April 11, 2019

The arrestin-GPCR connection

Understanding details of how arrestins deactivate signaling by G-protein coupled receptors is key to the design of new therapeutics aimed at these cellular “inboxes” that are targeted by up to half of all pharmaceuticals.

by Sanjay Mishra

G-protein coupled receptors (GPCRs) are the “inbox” of environmental messages in mammalian cells. Because of their central role in signaling pathways, mutations resulting in abnormal GPCR functions cause a wide variety of diseases. Therefore, GPCRs are the most intensively studied drug targets.

After activation, GPCRs need to be deactivated by enzymes called GPCR kinases and a family of proteins called arrestins. Intriguingly, while there are hundreds of GPCR subtypes, mammals have only four arrestins. One region where arrestin subtypes differ is the protein’s “finger loop” in the center of the receptor-binding surface.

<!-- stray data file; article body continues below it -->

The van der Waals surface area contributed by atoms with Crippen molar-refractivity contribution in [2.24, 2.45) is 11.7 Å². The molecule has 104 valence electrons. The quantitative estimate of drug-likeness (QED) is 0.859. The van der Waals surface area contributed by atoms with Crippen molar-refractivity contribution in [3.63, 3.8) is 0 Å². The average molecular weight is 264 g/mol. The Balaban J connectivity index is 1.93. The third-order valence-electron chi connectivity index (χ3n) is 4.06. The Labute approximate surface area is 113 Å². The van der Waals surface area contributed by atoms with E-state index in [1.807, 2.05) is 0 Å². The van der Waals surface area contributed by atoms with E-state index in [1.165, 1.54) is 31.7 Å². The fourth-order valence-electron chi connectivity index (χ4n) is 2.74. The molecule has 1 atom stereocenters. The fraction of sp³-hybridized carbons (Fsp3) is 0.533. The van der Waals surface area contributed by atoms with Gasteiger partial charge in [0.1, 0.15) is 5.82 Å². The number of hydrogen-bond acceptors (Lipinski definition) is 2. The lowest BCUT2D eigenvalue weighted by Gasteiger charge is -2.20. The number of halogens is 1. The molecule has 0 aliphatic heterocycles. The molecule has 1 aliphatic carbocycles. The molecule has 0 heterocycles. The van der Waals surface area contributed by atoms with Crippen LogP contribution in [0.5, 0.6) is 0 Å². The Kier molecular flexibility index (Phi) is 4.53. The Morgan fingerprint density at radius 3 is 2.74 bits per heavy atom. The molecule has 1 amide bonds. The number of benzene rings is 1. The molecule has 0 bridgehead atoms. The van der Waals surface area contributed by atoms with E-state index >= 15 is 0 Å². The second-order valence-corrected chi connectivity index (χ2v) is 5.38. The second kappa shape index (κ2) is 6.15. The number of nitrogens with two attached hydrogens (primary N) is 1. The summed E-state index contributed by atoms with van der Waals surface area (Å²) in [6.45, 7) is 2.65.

Now in a study published in the journal PLOS ONEVsevolod Gurevich, PhD, and colleagues show that a glycine residue at the beginning of the finger loop is critical for the arrestin-GPCR interaction.

Their work demonstrates that the ability of arrestin to “mold” itself to fit into the GPCR complex is more important for receptor binding than the actual protein sequence in other arrestin elements.

This research was supported by the National Institutes of Health (grants GM122491, EY011500) and the Vanderbilt University Cornelius Vanderbilt Endowed Chair.